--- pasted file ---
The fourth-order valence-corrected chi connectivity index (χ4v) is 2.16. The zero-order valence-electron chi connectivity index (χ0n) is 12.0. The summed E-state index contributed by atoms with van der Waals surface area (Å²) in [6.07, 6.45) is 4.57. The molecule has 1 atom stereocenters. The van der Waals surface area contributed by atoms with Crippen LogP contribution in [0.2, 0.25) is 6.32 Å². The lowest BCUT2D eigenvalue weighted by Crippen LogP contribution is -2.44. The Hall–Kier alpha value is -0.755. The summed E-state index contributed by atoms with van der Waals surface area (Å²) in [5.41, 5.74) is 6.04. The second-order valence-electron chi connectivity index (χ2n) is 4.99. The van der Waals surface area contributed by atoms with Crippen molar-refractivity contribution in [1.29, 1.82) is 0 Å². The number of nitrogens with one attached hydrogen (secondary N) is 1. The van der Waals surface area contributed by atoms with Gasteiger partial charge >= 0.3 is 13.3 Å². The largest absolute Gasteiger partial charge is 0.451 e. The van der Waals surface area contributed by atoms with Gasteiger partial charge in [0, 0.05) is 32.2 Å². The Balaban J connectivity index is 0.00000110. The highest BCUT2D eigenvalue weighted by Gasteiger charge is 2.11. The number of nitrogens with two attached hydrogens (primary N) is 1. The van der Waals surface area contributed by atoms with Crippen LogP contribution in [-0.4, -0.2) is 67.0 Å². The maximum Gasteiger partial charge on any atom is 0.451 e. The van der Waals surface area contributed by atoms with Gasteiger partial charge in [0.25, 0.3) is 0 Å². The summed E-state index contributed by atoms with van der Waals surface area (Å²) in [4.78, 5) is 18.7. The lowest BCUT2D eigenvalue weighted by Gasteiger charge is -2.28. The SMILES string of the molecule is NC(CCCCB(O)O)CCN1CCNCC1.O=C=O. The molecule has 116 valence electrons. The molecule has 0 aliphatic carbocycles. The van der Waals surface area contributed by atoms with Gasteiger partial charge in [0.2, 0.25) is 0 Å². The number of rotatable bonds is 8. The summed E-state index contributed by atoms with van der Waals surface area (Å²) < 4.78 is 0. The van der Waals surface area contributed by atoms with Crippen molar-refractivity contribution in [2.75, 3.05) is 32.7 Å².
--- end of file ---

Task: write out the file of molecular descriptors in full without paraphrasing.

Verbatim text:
The fourth-order valence-corrected chi connectivity index (χ4v) is 2.16. The zero-order valence-electron chi connectivity index (χ0n) is 12.0. The summed E-state index contributed by atoms with van der Waals surface area (Å²) in [6.07, 6.45) is 4.57. The molecule has 1 atom stereocenters. The van der Waals surface area contributed by atoms with Crippen LogP contribution in [0.2, 0.25) is 6.32 Å². The lowest BCUT2D eigenvalue weighted by Crippen LogP contribution is -2.44. The Hall–Kier alpha value is -0.755. The summed E-state index contributed by atoms with van der Waals surface area (Å²) in [5.41, 5.74) is 6.04. The second-order valence-electron chi connectivity index (χ2n) is 4.99. The van der Waals surface area contributed by atoms with Crippen molar-refractivity contribution in [1.29, 1.82) is 0 Å². The number of nitrogens with one attached hydrogen (secondary N) is 1. The van der Waals surface area contributed by atoms with Gasteiger partial charge >= 0.3 is 13.3 Å². The largest absolute Gasteiger partial charge is 0.451 e. The van der Waals surface area contributed by atoms with Gasteiger partial charge in [0, 0.05) is 32.2 Å². The Balaban J connectivity index is 0.00000110. The highest BCUT2D eigenvalue weighted by Gasteiger charge is 2.11. The number of nitrogens with two attached hydrogens (primary N) is 1. The van der Waals surface area contributed by atoms with Crippen LogP contribution in [-0.4, -0.2) is 67.0 Å². The maximum Gasteiger partial charge on any atom is 0.451 e. The van der Waals surface area contributed by atoms with Gasteiger partial charge in [0.25, 0.3) is 0 Å². The summed E-state index contributed by atoms with van der Waals surface area (Å²) in [4.78, 5) is 18.7. The lowest BCUT2D eigenvalue weighted by Gasteiger charge is -2.28. The SMILES string of the molecule is NC(CCCCB(O)O)CCN1CCNCC1.O=C=O. The molecule has 116 valence electrons. The molecule has 0 aliphatic carbocycles. The van der Waals surface area contributed by atoms with Gasteiger partial charge in [0.2, 0.25) is 0 Å². The number of rotatable bonds is 8. The summed E-state index contributed by atoms with van der Waals surface area (Å²) < 4.78 is 0. The van der Waals surface area contributed by atoms with Crippen molar-refractivity contribution in [2.75, 3.05) is 32.7 Å².